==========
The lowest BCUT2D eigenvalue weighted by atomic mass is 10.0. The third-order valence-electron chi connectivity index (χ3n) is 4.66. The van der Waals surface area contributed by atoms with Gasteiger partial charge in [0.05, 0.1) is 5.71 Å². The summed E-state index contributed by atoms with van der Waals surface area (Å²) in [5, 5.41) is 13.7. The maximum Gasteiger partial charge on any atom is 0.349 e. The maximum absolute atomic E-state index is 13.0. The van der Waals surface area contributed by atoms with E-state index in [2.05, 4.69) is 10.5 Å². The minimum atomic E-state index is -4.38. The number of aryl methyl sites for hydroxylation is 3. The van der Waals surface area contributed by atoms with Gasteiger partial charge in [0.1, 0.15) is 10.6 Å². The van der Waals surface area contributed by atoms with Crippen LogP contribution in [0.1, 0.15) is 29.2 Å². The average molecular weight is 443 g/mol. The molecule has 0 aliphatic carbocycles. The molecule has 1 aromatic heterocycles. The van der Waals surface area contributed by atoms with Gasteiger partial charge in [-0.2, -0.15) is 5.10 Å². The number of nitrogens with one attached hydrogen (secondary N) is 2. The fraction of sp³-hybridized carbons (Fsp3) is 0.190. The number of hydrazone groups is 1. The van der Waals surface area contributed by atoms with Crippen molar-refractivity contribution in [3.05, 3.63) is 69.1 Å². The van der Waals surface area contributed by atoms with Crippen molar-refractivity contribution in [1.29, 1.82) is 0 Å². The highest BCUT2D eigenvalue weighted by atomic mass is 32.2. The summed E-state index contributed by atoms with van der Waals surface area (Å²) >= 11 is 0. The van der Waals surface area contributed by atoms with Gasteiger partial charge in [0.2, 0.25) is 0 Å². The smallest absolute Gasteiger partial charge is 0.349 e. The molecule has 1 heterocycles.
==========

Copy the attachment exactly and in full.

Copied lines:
The lowest BCUT2D eigenvalue weighted by atomic mass is 10.0. The third-order valence-electron chi connectivity index (χ3n) is 4.66. The van der Waals surface area contributed by atoms with Gasteiger partial charge in [0.05, 0.1) is 5.71 Å². The summed E-state index contributed by atoms with van der Waals surface area (Å²) in [5, 5.41) is 13.7. The maximum Gasteiger partial charge on any atom is 0.349 e. The maximum absolute atomic E-state index is 13.0. The van der Waals surface area contributed by atoms with E-state index in [2.05, 4.69) is 10.5 Å². The minimum atomic E-state index is -4.38. The number of aryl methyl sites for hydroxylation is 3. The van der Waals surface area contributed by atoms with Gasteiger partial charge in [0.1, 0.15) is 10.6 Å². The van der Waals surface area contributed by atoms with Crippen LogP contribution in [0.1, 0.15) is 29.2 Å². The average molecular weight is 443 g/mol. The molecule has 0 aliphatic carbocycles. The molecule has 1 aromatic heterocycles. The van der Waals surface area contributed by atoms with Gasteiger partial charge in [-0.2, -0.15) is 5.10 Å². The number of nitrogens with one attached hydrogen (secondary N) is 2. The fraction of sp³-hybridized carbons (Fsp3) is 0.190. The number of hydrazone groups is 1. The van der Waals surface area contributed by atoms with Crippen molar-refractivity contribution in [3.05, 3.63) is 69.1 Å². The van der Waals surface area contributed by atoms with Crippen molar-refractivity contribution in [1.29, 1.82) is 0 Å². The highest BCUT2D eigenvalue weighted by atomic mass is 32.2. The summed E-state index contributed by atoms with van der Waals surface area (Å²) >= 11 is 0. The van der Waals surface area contributed by atoms with Gasteiger partial charge in [0.2, 0.25) is 0 Å². The smallest absolute Gasteiger partial charge is 0.349 e. The molecule has 1 heterocycles.